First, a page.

• Children with underlying medical conditions younger than 72 months of age who were previously fully immunized with PCV7 should receive one dose of PCV13.
• Older children with immune compromise and other specific high-risk conditions for invasive disease (e.g., cochlear implants, cerebrospinal fluid leaks, hemoglobinapathic and asplenia) should be immunized with two dose of PCV13 if not previously immunized ‘
• For high risk clinical condition, consider 2 doses of PCV13 at least 8 weeks apart if unvaccinated or any incomplete schedule of fewer than 3 doses of PCV that were received previously.

Capsular Polysaccharide vaccine (PPSV23):
• Not recommended for routine use in infant immunization & healthy individuals (not immunogenic < 2 years , T cell independent)
• Recommended only for the vaccination of persons with certain high-risk conditions.
• Single dose for all adults 65 years and older. People with certain chronic health conditions may be recommended to receive a second dose, five years after their first dose.
• If PPSV23 has been received but PCV13 has not, administer 1 dose of PCV13 at least 8 weeks after the most recent dose of PPSV23.
• Vaccination of persons with high-risk conditions: All recommended PCV13 doses should be administered prior to PPSV23 vaccination if possible.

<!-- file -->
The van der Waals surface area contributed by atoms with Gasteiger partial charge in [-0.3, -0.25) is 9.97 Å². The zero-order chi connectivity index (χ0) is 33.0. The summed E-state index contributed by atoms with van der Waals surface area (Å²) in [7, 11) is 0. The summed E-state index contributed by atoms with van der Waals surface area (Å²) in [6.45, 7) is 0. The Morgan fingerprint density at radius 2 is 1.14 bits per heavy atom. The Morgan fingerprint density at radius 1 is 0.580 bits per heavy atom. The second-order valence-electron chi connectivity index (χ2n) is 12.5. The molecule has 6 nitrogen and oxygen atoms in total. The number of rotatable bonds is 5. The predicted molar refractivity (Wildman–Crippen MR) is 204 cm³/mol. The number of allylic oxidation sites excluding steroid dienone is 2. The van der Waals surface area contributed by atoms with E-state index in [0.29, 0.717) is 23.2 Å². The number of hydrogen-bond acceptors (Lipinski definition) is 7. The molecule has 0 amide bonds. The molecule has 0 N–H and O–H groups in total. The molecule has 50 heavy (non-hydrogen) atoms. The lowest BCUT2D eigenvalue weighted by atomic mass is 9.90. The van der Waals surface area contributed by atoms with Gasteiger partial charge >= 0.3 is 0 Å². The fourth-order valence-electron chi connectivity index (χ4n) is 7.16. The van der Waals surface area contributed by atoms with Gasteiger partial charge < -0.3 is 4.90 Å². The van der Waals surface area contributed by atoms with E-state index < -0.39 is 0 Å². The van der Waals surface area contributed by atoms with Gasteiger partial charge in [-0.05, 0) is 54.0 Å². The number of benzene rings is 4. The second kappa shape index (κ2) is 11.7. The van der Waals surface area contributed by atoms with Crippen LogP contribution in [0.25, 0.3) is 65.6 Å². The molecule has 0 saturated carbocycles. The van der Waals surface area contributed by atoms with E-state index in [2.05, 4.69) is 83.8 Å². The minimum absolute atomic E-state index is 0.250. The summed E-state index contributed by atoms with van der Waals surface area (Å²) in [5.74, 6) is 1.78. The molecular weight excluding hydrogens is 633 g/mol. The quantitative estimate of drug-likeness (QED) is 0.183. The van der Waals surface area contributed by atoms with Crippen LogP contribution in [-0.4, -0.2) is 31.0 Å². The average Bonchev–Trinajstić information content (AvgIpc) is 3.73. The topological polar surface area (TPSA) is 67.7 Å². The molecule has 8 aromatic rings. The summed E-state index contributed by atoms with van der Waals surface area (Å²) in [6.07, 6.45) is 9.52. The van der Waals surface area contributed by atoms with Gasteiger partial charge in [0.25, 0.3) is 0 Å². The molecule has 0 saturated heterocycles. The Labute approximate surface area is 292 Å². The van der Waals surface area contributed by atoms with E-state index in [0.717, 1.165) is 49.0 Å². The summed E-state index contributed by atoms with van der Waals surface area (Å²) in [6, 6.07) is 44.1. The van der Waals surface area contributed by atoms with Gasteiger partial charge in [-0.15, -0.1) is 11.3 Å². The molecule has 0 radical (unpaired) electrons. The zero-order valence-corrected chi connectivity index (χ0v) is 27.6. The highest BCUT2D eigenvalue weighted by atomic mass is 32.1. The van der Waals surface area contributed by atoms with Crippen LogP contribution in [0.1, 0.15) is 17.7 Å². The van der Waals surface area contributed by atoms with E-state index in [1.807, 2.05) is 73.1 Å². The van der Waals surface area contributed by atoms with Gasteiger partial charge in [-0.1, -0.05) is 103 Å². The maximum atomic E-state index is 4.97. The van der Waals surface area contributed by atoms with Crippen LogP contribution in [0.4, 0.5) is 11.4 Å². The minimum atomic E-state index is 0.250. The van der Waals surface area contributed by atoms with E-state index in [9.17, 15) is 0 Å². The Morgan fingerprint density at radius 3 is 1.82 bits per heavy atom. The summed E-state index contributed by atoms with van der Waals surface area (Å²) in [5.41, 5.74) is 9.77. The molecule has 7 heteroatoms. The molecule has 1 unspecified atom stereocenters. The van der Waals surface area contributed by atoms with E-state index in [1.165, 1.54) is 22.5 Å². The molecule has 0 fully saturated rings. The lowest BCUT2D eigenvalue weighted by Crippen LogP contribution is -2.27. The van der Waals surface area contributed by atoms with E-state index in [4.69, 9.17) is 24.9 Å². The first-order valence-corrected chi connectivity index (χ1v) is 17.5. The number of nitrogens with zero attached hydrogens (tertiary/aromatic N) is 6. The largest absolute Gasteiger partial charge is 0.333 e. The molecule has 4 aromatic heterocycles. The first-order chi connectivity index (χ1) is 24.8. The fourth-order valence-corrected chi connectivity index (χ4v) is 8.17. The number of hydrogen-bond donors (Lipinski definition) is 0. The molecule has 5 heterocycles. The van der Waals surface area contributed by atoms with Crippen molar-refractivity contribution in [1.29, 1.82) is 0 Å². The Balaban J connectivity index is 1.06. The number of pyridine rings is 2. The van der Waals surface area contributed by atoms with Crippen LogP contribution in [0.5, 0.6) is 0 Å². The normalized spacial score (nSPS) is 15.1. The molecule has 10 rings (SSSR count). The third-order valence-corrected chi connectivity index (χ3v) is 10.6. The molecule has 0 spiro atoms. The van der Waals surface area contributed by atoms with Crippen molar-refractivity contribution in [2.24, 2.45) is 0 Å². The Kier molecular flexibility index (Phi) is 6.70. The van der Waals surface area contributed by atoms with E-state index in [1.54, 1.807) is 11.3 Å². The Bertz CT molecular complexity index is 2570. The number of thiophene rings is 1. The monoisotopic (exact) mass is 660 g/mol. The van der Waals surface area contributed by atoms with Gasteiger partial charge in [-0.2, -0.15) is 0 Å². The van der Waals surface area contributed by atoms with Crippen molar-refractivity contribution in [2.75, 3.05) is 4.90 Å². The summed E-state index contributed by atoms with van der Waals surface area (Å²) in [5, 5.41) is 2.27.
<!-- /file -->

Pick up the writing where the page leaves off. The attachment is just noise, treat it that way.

When to use combined PCV13 and PPSV23
PPSV23 should never be used alone for prevention of PD’s amongst high-risk individuals. Children with following medical conditions for which PPSV23 and PCV are indicated in the age group 24 through 71 months:
• Children with anatomic or functional asplenia (including sickle cell disease and other hemoglobinopathies, congenital or acquired asplenia, or splenic dysfunction);
• Immune competent children with congenital heart disease (particularly cyanotic type and cardiac failure); chronic lung disease (including asthma if treated with high-dose oral corticosteroid therapy), diabetes mellitus; cerebrospinal fluid leaks; or cochlear implant.
• Children with immune compromising conditions: HIV infection, Nephrotic syndrome and chronic renal failure, diseases associated with treatment with immunosuppressive drugs or radiation therapy, including malignant neoplasms or solid organ transplantation, congenital immunodeficiency.

Immunization in adults
One dose of PCV13 is recommended for grown-up children 6 through 18 years of age and adults 19 through 64 years of age with the following medical conditions that put them at high risk for IPD’s.
Functional or anatomic asplenia/ Congenital or acquired immunodeficiency/ HIV infection/ Nephrotic syndrome & chronic renal failure/ chronic lung disease including asthma/ Cochlear implant(s)/ Sickle cell disease and other hemaglobinopathies/ malignant conditions & long-term immunosuppressive therapy/ Solid Organ transplant